JASON Critiques the 3+2 Nuclear Stockpile Plan

, Washington representative and senior analyst | June 2, 2016, 12:38 pm EST
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Yesterday the National Nuclear Security Administration posted the executive summary of a study by JASON, the independent science advisory group, of the “3+2” program to replace most of the U.S. nuclear weapons stockpile with a suite of new weapons. The summary is deeply skeptical of the 3+2 approach, noting several potential problems and offering only lukewarm support for some of the benefits that the programs’ supporters tout.

JASON Executive SummaryThe classified study, “Technical Considerations for the Evolving U.S. Nuclear-Weapons Stockpile,” was completed in January 2015 after Congress mandated in the fiscal year 2014 appropriations bill that the NNSA engage JASON to study the 3+2 plan. As it often does, JASON produced an unclassified executive summary with its report, including a short version of their findings and recommendations. It wasn’t until yesterday, however, a year and a half after the study was completed and six months after UCS requested a copy that the NNSA finally released the unclassified summary.

UCS has long been critical of the 3+2 plan, which will replace the existing four missile warheads—the W78s and W87s on land-based missiles, and the W76s and W88s on sub-based missiles—with three “interoperable” warheads. It will also supplant 4-5 versions of the B61 gravity bomb with one while updating the W80 warhead for the air-launched cruise missile, making two weapons for the air leg. Hence the plan is called “3+2.”  As initially described in the NNSA FY2014 Stockpile Stewardship and Management Plan, each of the interoperable warheads will have “a common NEP [nuclear explosive package, the fissile core of a nuclear weapon] integrated with non-nuclear systems that maximize the use of common and adaptable components” that can be used on either land-based or sub-based missiles.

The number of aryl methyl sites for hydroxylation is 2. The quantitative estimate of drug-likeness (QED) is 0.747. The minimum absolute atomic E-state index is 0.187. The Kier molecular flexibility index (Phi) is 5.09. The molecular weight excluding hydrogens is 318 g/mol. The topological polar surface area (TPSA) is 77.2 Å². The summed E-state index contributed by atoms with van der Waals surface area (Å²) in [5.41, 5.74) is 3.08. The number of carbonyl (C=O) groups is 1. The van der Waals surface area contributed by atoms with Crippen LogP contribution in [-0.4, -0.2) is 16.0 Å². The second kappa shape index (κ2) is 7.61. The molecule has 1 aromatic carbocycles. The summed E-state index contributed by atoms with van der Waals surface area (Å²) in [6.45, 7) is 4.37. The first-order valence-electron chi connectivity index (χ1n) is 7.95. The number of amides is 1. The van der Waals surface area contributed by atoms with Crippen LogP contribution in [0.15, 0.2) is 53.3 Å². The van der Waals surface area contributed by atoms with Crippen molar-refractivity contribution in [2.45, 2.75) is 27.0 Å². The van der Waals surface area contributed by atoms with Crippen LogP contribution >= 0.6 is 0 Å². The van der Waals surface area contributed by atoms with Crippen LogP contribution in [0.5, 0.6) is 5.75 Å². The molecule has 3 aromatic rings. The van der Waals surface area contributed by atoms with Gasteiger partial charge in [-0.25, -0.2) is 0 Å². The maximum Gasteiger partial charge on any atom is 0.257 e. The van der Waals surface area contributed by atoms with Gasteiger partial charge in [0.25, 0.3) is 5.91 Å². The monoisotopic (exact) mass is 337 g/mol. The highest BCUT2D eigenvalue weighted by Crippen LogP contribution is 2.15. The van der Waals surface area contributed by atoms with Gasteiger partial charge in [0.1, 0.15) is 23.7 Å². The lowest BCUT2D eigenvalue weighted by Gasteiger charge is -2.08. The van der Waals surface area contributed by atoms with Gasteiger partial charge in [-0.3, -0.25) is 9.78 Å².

Many of our findings are reflected in the JASON executive summary, which may help explain why the NNSA was so slow to release it. Highlights similar to UCS findings include:

  1. The “3+2” term is misleading; JASON notes that the program will create “three types of NEPs, each deployed in two types of aeroshells, which translates into six types of re-entry vehicles.” Each of the six warhead assemblies “must be qualified and tested independently as an integrated warhead test assembly.” In other words, the NNSA’s plan should be called 6+2.
  2. Three of the primary goals for 3+2 are: having three warheads for each missile-based leg of the triad; making the NEPs interoperable; and using insensitive high explosives (IHE) throughout the stockpile. Each of these goals can be achieved without the other two. (However, achieving one goal may interfere with achieving other goals, as noted in #3 below.)
  3. “JASON is not aware of a compelling analysis of the net impact of commonality requirements on cost, schedule, or risk associated with NNSA’s tasks under a “3+2” strategy.” This mirrors our call for additional cost analysis of 3+2 before deciding to proceed.